This video piece was first shown at “DEEP FAKE” SciArt Initiative exhibition at SUPERCOLLIDER Gallery November 15, 2020 through Jan 5, 2021. The piece is part of the Museum of Random Memory (MoRM), which focuses on the ethics of datafication and automated decision making on identity, digital archiving, and future cultural memory, involving more than 30 researchers, artists, and activists from around the world. Voice and video of interview with Trine Le Fabour was recorded in 2017 by MoRM researchers at CounterPlay Festival in Denmark.
This video is a remix by Annette Markham, adapted from Memory Glitch, a MoRM multi-channel installation exhibited in 2018, in Aarhus, Denmark, created and curated by Ann Light, Annette Markham, Mórna O’Connor, Robert Ochshorn, and Gabriel Pereira. Algorithmic Gesturing is part of the works emerging from the Museum of Random Memory, a series of arts-based research interventions (2016-2019) created by Diogo Agostinho, Dalida María Benfield, Chris Bratton, Martin Brynskov, Gita Chandra, Ramona Riin Dremljuga, JV Fuqua, Anu Harju, Elyzabeth Holford, Ksinnia Kalugina, Justin Lacko, Deborah Lanzeni, Bente Larsen, Ann Light, Kristjan Maalt, Larisa Kingston Mann, Annette Markham, Nathália Novais, Robert Ochshorn, Mórna O’Connor, Kasper Ostrowski, Gabriel Pereira, Mads Rehder, Sarah Schorr, Andrew Sempere, Sava Saheli Singh, Maria Hougaard Sørensen, Kristoffer Thyrrestrup, and Elizabeth Whitney. Voice and video of Trine Le Febour was recorded in 2017 by MoRM researchers at CounterPlay Festival in Denmark.
As we surf, swipe, click, and post, digital traces create temporal shadows behind us. As these data leave our bodies, they develop lives of their own. Tangling with other data, clusters of cultural significance are generated.
As data formats change, or we cede personal and cultural memory to the machinic, the algorithmic, the corporate, what is transformed? What is remembered (re-membered), represented (re-presented)? In the age of AI, who or what has control of cultural memory, and with what consequence?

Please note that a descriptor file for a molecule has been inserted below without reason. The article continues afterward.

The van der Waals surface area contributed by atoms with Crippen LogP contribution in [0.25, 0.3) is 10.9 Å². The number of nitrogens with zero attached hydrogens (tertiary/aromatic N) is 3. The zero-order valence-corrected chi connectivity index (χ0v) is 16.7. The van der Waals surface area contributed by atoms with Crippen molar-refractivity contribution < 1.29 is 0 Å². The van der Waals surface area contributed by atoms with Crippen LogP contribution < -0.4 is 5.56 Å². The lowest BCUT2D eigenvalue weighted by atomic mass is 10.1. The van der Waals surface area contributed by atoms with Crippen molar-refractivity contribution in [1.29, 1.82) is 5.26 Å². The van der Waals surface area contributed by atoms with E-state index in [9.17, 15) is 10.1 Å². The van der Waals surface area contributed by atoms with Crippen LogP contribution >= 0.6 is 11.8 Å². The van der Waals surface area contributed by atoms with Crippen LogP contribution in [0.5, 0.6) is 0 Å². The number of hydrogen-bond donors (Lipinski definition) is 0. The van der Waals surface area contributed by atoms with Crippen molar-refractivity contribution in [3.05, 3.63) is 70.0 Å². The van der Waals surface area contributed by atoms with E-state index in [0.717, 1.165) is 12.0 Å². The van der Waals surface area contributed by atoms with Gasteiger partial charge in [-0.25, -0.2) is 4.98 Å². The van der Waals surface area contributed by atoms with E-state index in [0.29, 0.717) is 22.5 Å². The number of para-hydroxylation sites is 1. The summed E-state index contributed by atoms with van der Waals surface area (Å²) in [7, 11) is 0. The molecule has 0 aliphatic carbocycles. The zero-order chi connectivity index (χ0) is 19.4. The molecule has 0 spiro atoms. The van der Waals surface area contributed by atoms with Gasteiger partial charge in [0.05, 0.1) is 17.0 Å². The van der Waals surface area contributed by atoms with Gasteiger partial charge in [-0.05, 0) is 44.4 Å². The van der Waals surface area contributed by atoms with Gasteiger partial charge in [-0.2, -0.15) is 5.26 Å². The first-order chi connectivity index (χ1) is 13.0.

Algorithmic Gesturing troubles the idea of singular connections between memory and archives as well as the ethics of changing data formats. As an elderly woman tries to donate a memory to be archived—Germans occupying her Danish hometown during WWII, her story is continually interrupted, morphed, overlaid with multiple voices and images. While brief moments of her original videorecorded conversation might be glimpsed, most of the video data has been stripped to the gestural by a predictive algorithm that focuses only on the data points generated by her hand gestures and head movements.
The original algorithmically generated video that forms the base for this remix was coded and designed by computational artist Robert Ochshorn. Audio overlays include excerpts from The Organic Notebooks (Agnes Denes), Staying with the Trouble (Donna Haraway), and Annette’s own essays. The consequent remix intends to raise questions about the complex politics of datafication of memories and the power of AI to morph and shift the shades and characters of cultural history.